Century Dictionary and Cyclopedia
- n. One who acts as a watchman during the night.
“If we took away antitrust laws (while keeping civil and criminal liability for fraud, theft, coercion, bribery, etc.), and if the government were reduced to a night-watchman state (with its focus on national defense and domestic law-enforcement), then I find it hard to imagine a scenario in which a corporation, however big, could force a monopoly on people without breaking the then-existing law.”
“They attacked with crude weapons the men members of the perp's extended family from Acapulco, (hence, newcomers and racially different; read of African slave heritage) as one of those brothers was the current night-watchman on the bridge project beside the casa.”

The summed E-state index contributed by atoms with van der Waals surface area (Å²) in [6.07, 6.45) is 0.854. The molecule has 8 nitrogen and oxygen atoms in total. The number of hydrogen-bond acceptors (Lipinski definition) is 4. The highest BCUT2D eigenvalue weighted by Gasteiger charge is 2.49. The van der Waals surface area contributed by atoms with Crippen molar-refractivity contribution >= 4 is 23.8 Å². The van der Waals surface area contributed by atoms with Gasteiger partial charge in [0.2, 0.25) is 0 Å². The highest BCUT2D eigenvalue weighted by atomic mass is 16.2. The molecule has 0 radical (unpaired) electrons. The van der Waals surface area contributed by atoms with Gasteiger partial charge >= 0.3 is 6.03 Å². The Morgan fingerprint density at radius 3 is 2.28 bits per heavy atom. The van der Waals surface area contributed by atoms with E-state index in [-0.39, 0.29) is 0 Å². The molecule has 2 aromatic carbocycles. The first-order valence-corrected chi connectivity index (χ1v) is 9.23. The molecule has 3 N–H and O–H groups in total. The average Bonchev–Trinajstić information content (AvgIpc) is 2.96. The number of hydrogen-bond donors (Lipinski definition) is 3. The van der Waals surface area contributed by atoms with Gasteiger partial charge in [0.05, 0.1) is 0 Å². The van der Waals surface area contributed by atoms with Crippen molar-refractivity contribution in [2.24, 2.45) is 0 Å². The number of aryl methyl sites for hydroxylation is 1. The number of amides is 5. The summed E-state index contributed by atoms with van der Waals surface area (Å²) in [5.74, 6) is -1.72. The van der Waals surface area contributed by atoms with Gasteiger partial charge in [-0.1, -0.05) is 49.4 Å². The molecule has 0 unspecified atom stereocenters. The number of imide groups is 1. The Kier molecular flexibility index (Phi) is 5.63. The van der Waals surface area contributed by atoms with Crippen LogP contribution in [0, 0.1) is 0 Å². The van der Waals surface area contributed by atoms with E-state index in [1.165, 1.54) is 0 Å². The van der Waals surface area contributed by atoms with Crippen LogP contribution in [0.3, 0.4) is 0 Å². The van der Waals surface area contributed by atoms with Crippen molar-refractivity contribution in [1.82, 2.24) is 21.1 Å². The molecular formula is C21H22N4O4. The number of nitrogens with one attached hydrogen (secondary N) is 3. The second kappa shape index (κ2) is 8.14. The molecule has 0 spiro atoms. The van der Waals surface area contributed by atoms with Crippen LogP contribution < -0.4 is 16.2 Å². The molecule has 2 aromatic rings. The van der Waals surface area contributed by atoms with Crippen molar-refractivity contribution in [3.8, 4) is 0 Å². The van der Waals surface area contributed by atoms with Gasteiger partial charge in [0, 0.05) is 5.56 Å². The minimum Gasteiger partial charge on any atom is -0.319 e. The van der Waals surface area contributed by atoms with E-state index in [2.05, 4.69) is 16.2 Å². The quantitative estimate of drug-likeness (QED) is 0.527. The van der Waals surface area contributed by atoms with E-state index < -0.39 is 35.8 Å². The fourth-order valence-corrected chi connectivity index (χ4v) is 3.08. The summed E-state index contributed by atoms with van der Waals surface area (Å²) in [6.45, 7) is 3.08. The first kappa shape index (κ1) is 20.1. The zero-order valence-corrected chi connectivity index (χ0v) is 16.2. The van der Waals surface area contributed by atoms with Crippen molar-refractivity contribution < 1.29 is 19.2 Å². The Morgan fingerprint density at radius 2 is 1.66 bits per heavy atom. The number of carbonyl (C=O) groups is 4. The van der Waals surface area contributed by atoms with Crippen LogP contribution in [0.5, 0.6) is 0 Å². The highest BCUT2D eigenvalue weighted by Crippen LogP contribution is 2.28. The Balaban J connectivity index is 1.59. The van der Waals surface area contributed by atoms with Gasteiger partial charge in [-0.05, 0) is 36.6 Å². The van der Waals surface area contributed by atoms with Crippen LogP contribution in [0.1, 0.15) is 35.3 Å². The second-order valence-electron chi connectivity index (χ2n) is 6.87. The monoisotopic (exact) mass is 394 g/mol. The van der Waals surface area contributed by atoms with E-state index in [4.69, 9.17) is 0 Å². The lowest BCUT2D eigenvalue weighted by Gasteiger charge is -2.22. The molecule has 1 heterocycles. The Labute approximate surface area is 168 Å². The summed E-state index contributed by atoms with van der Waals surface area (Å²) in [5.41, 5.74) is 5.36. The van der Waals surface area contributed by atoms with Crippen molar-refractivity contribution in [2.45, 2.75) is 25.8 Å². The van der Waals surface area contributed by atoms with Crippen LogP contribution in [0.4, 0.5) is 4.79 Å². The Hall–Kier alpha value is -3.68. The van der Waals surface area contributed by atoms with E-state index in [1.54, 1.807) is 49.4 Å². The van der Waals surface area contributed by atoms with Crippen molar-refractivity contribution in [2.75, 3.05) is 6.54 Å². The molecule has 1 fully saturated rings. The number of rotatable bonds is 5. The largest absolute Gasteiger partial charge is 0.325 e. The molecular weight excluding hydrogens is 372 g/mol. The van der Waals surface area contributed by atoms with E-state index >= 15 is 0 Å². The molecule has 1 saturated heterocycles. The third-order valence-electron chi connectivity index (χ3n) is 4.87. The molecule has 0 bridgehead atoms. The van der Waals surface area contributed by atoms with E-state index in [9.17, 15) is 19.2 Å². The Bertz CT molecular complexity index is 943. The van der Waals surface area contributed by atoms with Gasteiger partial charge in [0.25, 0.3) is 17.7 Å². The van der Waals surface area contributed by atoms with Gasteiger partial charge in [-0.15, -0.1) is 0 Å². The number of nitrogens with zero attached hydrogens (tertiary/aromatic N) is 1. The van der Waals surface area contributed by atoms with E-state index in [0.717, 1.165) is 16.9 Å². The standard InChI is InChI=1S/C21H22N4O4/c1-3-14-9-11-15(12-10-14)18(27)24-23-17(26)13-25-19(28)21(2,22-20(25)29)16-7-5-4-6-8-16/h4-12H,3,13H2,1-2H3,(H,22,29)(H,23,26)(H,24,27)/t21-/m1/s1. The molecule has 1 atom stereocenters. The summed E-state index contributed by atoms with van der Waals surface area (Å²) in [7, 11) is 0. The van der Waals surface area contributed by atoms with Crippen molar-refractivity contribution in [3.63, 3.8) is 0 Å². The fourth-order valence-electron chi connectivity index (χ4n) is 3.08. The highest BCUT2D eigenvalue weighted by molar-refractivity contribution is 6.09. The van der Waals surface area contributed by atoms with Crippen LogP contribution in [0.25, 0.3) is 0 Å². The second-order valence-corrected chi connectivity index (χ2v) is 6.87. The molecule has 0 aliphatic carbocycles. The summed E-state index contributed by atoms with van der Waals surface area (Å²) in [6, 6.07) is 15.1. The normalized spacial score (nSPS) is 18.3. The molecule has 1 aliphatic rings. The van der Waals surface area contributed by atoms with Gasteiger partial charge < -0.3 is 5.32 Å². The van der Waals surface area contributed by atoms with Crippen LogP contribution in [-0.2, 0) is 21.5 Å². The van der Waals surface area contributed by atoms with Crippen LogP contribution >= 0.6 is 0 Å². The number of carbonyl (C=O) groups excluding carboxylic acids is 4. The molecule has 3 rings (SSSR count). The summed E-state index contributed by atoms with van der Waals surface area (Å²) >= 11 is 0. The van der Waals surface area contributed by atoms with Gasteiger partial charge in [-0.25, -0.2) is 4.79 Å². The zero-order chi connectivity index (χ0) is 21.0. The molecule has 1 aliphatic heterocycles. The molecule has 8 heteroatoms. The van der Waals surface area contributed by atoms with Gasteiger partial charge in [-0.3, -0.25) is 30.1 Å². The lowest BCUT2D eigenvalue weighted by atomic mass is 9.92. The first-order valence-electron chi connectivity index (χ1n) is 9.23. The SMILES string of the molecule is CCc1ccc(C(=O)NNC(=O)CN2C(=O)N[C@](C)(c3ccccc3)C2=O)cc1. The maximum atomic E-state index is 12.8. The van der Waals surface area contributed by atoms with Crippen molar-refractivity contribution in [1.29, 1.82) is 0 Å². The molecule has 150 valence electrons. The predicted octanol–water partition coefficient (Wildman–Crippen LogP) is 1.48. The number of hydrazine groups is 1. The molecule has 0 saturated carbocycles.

“The young man, whose bicycle had been thieved had returned with a gang of his amigos, to inflict bodily harm on the family of the night-watchman, who they thought were harbouring the perp of the bicycle theft.”
“A stout, middle-aged man led the procession; he was Mr. Cuttle, the night-watchman.”
“I ordered the night-watchman to lock the front door and bring everybody in the building here.”
“Langton had the night-watchman in the palm of his hand; the man even offered to make them a cup of tea!”
“The glass doors were locked, but a night-watchman sat inside, reading a newspaper.”
“Accompanied by the night-watchman, she went up in the lift to Rushtons floor.”
“The night-watchman keyed in the code and the doors glided back.”
“Langton asked the night-watchman, George, for the tapes and to open another office for him to use, rather than remain in Rushtons.”
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